Expert advice on portal hypertension

A consensus report on portal hypertension has helpful advice on a broad range of management issues and should be kept in mind as a handy reference (Pediatr Transplantation 2012; 16: 426-37).  The report is concise and full of bullet points.  It is based on a meeting of pediatric experts to modify adult guidelines (Baveno V) for pediatrics.

In many instances, the experts indicate that there is not enough pediatric data. Specific subjects include the following (along with some points):

  • Treatment options for portal hypertension -consider screening for varices if thrombocytopenia and splenomegaly.  ‘No indication to use beta-blockers to prevent varices.’
  • Prevention of first bleeding episode -in the presence of varices (grade II or III), variceal ligation reasonable in selected children and/or within context of defined research protocols. Grade I varices can be flattened with insufflation, and grade III varices are confluent around circumference of esophagus (per Japanese Research Society for Portal HTN analysis)
  • Role of hepatic venous pressure gradient measurement (HVPG) -‘panel was undecided as to whether HVPG measurements in children’ should be ‘part of specialized clinical practice or’ a research tool.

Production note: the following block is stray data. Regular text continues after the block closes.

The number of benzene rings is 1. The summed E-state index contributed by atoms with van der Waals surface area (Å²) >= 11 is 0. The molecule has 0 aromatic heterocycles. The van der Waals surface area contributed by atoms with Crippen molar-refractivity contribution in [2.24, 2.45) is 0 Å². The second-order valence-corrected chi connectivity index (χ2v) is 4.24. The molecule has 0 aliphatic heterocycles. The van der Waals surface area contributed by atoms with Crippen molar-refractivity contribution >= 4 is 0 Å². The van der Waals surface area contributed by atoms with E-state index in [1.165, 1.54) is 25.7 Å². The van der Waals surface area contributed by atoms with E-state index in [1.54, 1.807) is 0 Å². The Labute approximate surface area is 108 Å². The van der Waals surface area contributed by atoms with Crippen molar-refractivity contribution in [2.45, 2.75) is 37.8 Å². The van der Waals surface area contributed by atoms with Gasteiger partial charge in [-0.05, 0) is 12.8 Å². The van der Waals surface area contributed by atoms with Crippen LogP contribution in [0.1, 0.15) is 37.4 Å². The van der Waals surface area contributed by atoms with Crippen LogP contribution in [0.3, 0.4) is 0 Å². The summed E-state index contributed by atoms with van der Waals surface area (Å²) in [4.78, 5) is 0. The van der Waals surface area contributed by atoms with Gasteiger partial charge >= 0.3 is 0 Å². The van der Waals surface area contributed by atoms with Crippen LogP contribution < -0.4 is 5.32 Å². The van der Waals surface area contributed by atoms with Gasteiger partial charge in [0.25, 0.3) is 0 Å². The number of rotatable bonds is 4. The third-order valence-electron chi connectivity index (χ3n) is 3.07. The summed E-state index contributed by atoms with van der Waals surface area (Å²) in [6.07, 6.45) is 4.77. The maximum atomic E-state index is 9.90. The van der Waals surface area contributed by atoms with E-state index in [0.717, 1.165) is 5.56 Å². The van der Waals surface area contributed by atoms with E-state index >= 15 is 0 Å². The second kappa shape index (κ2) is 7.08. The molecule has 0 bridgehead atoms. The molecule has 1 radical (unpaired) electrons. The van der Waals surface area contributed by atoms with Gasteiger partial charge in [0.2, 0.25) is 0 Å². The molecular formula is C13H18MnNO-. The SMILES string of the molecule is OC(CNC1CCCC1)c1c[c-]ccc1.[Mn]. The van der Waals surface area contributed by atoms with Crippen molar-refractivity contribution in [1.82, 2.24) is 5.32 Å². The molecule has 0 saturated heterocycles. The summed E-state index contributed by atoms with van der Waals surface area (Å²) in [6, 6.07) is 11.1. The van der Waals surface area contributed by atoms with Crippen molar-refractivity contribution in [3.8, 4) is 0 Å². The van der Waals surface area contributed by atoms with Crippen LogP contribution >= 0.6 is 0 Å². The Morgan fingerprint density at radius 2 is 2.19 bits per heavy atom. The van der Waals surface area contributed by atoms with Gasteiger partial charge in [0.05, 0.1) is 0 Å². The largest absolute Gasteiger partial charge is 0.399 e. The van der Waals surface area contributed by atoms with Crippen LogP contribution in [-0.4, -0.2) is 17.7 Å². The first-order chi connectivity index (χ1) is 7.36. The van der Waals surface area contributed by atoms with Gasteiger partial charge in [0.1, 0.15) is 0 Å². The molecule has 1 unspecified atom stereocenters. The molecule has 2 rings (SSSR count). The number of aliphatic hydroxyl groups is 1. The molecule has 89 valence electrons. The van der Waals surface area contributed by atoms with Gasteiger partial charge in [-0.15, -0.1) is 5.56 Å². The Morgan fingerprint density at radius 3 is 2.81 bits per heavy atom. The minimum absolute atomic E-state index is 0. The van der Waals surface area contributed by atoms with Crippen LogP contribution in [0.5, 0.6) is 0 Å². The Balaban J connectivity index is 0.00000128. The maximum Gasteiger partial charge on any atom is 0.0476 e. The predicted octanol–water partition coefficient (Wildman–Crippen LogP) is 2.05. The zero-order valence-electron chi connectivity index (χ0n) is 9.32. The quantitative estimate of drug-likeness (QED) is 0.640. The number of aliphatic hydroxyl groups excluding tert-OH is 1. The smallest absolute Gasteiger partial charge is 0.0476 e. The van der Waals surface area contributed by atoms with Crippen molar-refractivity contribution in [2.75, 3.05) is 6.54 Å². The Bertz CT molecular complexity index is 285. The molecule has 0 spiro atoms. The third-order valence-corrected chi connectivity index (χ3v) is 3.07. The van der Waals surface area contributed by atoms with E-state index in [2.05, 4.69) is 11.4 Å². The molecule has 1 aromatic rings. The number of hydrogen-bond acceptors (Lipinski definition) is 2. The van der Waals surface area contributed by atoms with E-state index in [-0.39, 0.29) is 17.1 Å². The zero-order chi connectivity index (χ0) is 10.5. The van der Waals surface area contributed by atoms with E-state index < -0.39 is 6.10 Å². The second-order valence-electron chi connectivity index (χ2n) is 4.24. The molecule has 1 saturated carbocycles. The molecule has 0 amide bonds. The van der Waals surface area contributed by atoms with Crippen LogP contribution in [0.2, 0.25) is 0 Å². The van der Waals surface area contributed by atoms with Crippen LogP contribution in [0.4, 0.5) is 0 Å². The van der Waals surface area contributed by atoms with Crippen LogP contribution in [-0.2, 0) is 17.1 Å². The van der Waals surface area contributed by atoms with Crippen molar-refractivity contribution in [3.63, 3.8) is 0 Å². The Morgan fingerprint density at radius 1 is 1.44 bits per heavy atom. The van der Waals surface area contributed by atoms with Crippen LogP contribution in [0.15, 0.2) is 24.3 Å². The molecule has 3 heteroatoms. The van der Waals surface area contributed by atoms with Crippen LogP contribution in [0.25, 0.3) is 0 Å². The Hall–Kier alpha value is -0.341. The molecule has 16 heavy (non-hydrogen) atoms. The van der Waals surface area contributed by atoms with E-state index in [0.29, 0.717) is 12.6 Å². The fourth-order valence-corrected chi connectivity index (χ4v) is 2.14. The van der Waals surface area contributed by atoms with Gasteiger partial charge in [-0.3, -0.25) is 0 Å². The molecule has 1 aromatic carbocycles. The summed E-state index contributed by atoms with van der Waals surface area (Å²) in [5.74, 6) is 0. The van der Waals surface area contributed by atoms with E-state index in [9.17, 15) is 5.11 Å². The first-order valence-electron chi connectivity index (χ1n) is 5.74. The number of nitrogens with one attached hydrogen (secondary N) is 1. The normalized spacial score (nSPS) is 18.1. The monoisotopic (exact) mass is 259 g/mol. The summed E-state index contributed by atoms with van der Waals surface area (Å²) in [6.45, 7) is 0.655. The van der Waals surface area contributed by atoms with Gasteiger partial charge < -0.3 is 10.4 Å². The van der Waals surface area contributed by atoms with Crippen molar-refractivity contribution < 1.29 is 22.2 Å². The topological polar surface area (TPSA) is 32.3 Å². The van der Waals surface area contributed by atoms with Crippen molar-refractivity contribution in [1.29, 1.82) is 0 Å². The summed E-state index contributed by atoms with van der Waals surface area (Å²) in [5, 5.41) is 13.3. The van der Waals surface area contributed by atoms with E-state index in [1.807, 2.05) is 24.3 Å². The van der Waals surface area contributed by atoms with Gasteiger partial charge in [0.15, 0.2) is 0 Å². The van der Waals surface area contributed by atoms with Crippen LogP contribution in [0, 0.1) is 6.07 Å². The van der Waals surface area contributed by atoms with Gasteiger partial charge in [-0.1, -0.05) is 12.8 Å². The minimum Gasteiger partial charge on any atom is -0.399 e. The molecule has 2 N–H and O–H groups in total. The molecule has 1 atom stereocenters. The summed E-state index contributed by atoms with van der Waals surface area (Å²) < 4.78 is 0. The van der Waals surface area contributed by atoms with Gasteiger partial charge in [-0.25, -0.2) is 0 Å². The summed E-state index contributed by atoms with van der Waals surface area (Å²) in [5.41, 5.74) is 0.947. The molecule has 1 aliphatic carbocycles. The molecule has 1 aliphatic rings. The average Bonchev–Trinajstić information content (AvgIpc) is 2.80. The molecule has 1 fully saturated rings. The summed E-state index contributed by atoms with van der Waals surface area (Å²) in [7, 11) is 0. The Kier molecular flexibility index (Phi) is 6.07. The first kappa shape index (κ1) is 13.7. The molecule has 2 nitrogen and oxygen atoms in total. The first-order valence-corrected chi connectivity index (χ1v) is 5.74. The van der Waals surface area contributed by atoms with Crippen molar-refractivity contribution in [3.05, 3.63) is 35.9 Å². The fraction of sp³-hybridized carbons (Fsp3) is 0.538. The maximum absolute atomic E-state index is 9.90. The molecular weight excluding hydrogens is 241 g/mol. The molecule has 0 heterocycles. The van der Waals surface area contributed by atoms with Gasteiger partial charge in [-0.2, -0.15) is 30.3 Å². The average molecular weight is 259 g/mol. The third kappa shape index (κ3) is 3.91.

• Blood volume restitution -suggests use of platelets in cases of bleeding with profound thrombocytopenia (<20,000).
  • Antibiotic prophylaxis -unclear whether empiric antibiotics in children are needed in the presence of variceal bleeding.
  • Management of treatment failures -can retry endoscopy and if fails, consider transjugular intrahepatic portosystemic shunting (TIPS)
  • Management of gastric varices -only case reports in children, thus no evidence-based recommendations.
  • Prevention of rebleeding -variceal ligation (EVL) preferred in patients with cirrhosis.  EVL should be performed every 2-4 weeks up to five sessions to eradicate varices after 1st bleed.
  • Treatment of portal vein obstruction -diagnosis, natural history, anticoagulation, use of MesoRex bypass procedure, associated portal biliopathy -diagnosis and treatment.  With regard to MesoRex, ‘controversy exists as to the appropriateness of ..this procedure in an asymptomatic child.’ Surveillance endoscopy may assist in decision-making.
  • Hypersplenism with portal vein obstruction-in the presence of platelet count <50,000 and portal vein obstruction, strong consideration should be given to MesoRex procedure.
  • Portopulmonary hypertension and hepatopulmonary syndrome -important to monitor oxygen saturation in patients with portal vein obstruction/other causes of portal hypertension. If <97%, additional investigation may be needed.  Portopulmonary hypertension is best characterized with cardiac catheterization and hepatopulmonary syndrome with saline echocardiography.
  • Other topics: Prevention of hepatic encephalopathy, managing bleeding episodes, endoscopic treatment

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6 thoughts on “Expert advice on portal hypertension

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